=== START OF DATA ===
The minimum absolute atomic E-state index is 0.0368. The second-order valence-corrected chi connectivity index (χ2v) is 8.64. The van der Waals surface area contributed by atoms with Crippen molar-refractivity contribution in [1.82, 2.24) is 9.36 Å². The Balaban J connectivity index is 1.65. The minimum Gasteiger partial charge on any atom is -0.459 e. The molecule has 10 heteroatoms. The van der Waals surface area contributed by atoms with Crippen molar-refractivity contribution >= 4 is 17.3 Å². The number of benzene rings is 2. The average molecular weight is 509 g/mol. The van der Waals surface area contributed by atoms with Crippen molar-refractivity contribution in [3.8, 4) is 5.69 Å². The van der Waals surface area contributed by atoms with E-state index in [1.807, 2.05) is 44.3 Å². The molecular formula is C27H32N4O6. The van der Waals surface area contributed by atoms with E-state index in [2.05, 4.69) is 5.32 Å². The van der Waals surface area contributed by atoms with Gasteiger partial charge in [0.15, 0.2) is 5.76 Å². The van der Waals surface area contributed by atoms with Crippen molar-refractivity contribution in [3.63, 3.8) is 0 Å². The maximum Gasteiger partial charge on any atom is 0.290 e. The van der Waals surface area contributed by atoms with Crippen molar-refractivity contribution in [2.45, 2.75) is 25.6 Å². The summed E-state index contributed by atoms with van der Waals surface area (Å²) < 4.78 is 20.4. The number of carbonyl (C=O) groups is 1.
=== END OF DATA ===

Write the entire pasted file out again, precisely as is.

The minimum absolute atomic E-state index is 0.0368. The second-order valence-corrected chi connectivity index (χ2v) is 8.64. The van der Waals surface area contributed by atoms with Crippen molar-refractivity contribution in [1.82, 2.24) is 9.36 Å². The Balaban J connectivity index is 1.65. The minimum Gasteiger partial charge on any atom is -0.459 e. The molecule has 10 heteroatoms. The van der Waals surface area contributed by atoms with Crippen molar-refractivity contribution >= 4 is 17.3 Å². The number of benzene rings is 2. The average molecular weight is 509 g/mol. The van der Waals surface area contributed by atoms with Crippen molar-refractivity contribution in [3.8, 4) is 5.69 Å². The van der Waals surface area contributed by atoms with E-state index in [1.807, 2.05) is 44.3 Å². The molecular formula is C27H32N4O6. The van der Waals surface area contributed by atoms with E-state index in [2.05, 4.69) is 5.32 Å². The van der Waals surface area contributed by atoms with Gasteiger partial charge in [0.15, 0.2) is 5.76 Å². The van der Waals surface area contributed by atoms with Crippen molar-refractivity contribution in [3.63, 3.8) is 0 Å². The maximum Gasteiger partial charge on any atom is 0.290 e. The van der Waals surface area contributed by atoms with Crippen molar-refractivity contribution in [2.45, 2.75) is 25.6 Å². The summed E-state index contributed by atoms with van der Waals surface area (Å²) < 4.78 is 20.4. The number of carbonyl (C=O) groups is 1.